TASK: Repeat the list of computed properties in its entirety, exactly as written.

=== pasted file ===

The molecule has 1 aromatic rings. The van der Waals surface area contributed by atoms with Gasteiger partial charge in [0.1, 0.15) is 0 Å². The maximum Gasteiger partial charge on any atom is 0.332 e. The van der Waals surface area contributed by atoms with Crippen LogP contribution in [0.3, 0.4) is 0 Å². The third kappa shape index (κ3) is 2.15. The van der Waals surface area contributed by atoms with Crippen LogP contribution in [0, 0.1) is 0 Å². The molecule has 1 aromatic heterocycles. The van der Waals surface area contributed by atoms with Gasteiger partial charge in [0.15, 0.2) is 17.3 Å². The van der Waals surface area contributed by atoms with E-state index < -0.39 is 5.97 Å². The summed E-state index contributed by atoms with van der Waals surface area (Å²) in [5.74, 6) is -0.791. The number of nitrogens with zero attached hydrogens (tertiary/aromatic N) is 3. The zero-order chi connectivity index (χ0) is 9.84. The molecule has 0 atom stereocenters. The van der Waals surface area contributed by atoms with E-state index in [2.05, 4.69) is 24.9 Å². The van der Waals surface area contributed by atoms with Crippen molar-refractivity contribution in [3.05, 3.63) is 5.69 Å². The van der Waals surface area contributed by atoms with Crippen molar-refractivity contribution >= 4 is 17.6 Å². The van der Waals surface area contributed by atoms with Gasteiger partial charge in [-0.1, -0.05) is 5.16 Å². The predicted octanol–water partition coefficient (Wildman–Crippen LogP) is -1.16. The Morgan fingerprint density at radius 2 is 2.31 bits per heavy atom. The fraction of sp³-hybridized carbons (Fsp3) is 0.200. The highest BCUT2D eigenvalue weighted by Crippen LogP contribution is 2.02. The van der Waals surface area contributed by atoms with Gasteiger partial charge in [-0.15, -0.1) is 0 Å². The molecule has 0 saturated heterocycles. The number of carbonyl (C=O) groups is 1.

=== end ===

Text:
The molecule has 1 aromatic rings. The van der Waals surface area contributed by atoms with Gasteiger partial charge in [0.1, 0.15) is 0 Å². The maximum Gasteiger partial charge on any atom is 0.332 e. The van der Waals surface area contributed by atoms with Crippen LogP contribution in [0.3, 0.4) is 0 Å². The third kappa shape index (κ3) is 2.15. The van der Waals surface area contributed by atoms with Crippen LogP contribution in [0, 0.1) is 0 Å². The molecule has 1 aromatic heterocycles. The van der Waals surface area contributed by atoms with Gasteiger partial charge in [0.15, 0.2) is 17.3 Å². The van der Waals surface area contributed by atoms with E-state index < -0.39 is 5.97 Å². The summed E-state index contributed by atoms with van der Waals surface area (Å²) in [5.74, 6) is -0.791. The number of nitrogens with zero attached hydrogens (tertiary/aromatic N) is 3. The zero-order chi connectivity index (χ0) is 9.84. The molecule has 0 atom stereocenters. The van der Waals surface area contributed by atoms with E-state index in [2.05, 4.69) is 24.9 Å². The van der Waals surface area contributed by atoms with Crippen molar-refractivity contribution in [3.05, 3.63) is 5.69 Å². The van der Waals surface area contributed by atoms with Crippen molar-refractivity contribution >= 4 is 17.6 Å². The van der Waals surface area contributed by atoms with Gasteiger partial charge in [-0.1, -0.05) is 5.16 Å². The predicted octanol–water partition coefficient (Wildman–Crippen LogP) is -1.16. The Morgan fingerprint density at radius 2 is 2.31 bits per heavy atom. The fraction of sp³-hybridized carbons (Fsp3) is 0.200. The highest BCUT2D eigenvalue weighted by Crippen LogP contribution is 2.02. The van der Waals surface area contributed by atoms with Gasteiger partial charge in [-0.15, -0.1) is 0 Å². The molecule has 0 saturated heterocycles. The number of carbonyl (C=O) groups is 1.